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The Channels

The news site of Santa Barbara City College.

The Channels

The news site of Santa Barbara City College.

The Channels

SBCC big bands swing SOhO audience into Valentine’s day

The Channels Arts Pages | CRITICAL REVIEW
Kellen Romano serenades the crowd at SoHo Restaurant and Music Club with his arrangement of “It Don’t Mean A Thing If You Ain’t My Baby” on Feb. 13 in Santa Barbara, Calif.

Vacant bread baskets and half empty wine glasses scattered the tables as the buzzing conversations of the audience slowed to a low hum. 

As people fluttered in, I looked over the audience and noticed a sea of red. Perhaps red was a popular color this evening because Valentine’s day was right around the corner, or maybe jazz music just makes people feel festive.

A dark red scarf was draped over a woman’s neck, a red beret sat quaintly atop a tall man’s head and it seemed as though someone wearing red could be found at each table. 

On Monday, Feb. 13 at SOhO Restaurant & Music Club, City Colleges’ big bands led by music professors Eric Heidner, Ed Smith, and Jim Mooy put on an electric performance captivating the audience.

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Families and supporters angled their chairs towards the stage as three City College big bands, Lunch Break Big Band, Good Times Big Band and New World Jazz Ensemble, prepared to put on a show. 

A violet hue loomed over the small stage as the first performance by the Good Times Jazz Band began. The first song “That Old Black Magic” by Johnny Mercer, Harold Arlen, and Mike Tomaro came on and the rhythm immediately had me nodding along. It had a groovy tone with subtle hints of blues.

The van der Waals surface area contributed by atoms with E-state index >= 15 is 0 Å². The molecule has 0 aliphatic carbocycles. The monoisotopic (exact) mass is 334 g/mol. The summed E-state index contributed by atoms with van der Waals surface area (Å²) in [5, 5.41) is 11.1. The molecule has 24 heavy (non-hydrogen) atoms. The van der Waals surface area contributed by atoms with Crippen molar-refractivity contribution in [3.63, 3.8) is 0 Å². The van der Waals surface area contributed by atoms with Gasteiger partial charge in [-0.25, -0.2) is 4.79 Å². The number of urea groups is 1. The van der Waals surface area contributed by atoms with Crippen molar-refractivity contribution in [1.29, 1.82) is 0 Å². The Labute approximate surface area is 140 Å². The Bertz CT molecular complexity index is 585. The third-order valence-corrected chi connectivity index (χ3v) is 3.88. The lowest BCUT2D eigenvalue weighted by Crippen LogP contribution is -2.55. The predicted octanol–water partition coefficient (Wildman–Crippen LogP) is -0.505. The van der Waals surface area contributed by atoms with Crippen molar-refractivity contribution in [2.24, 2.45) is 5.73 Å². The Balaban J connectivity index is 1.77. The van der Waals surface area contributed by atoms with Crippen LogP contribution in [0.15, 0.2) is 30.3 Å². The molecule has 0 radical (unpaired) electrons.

Ethan Fossum, a second year drummer, held an important role in the song with his drumming laying down the vibrant undertones that made the tune stand out from the rest. Not only was he responsible for this part of the song, but he was responsible for playing in all three bands that night as well. 

This set prinkled in unique jazz fusion pieces and classic jazz pieces as the audience only grew larger stretching to the back of the cozy venue. 

The New World Jazz Ensemble took the stage as quiet audience members continued to eat their meals awaiting for the entertainment to resume. 

Perhaps the most captivating moment of the night was the solo that Kellen Romano performed in the song “It Don’t Mean A Thing If You Ain’t My Baby” by Billy Austin and Duke Ellington. His mature voice and the booming sounds of the saxophones echoed off the walls of the tiny venue and his crooning reminded me of the late Elvis Presley. Romano managed to get the majority audience to clap, and a warm energy could be felt from all angles. 

Lunch Break Big Band was the final band of the relaxing evening to take the stage. What caught my attention right away was the conductor Jim Mooy and the way in which his movements reminded me of dance, you could tell that this was his artistry.

The third piece in the set “Would You Like Fries With That?” commissioned by the Cal State Fullerton Summer Jazz Workshop had everybody dancing modestly in their seats. It had a glassy feel and the musicians worked tirelessly to be in sync which resulted in the band sounding like one instrument. 

The eyes of every single audience member were directed towards the stage as if we were all in a trance while the musicians on stage felt their expression and nodded their heads along to the sprightly song. 

My favorite piece of the night by far was the last one performed, “Pep Pep” by Jon Hatamiya had me smiling and left me with the urge to dance. The pianist and the guitarists meshed perfectly together and the bass solo performed by Julius Sherman made the piece even more catchy than it was. 

A night that reminded me of old movies and swing dancers had come to an end but I could feel that these tunes would be floating around in my mind for a while. The night left me with a satisfying feeling and the desire to hear more as Mooy closed out the night talking about their upcoming performance for the Dos Pueblos Jazz Festival on March 4. 

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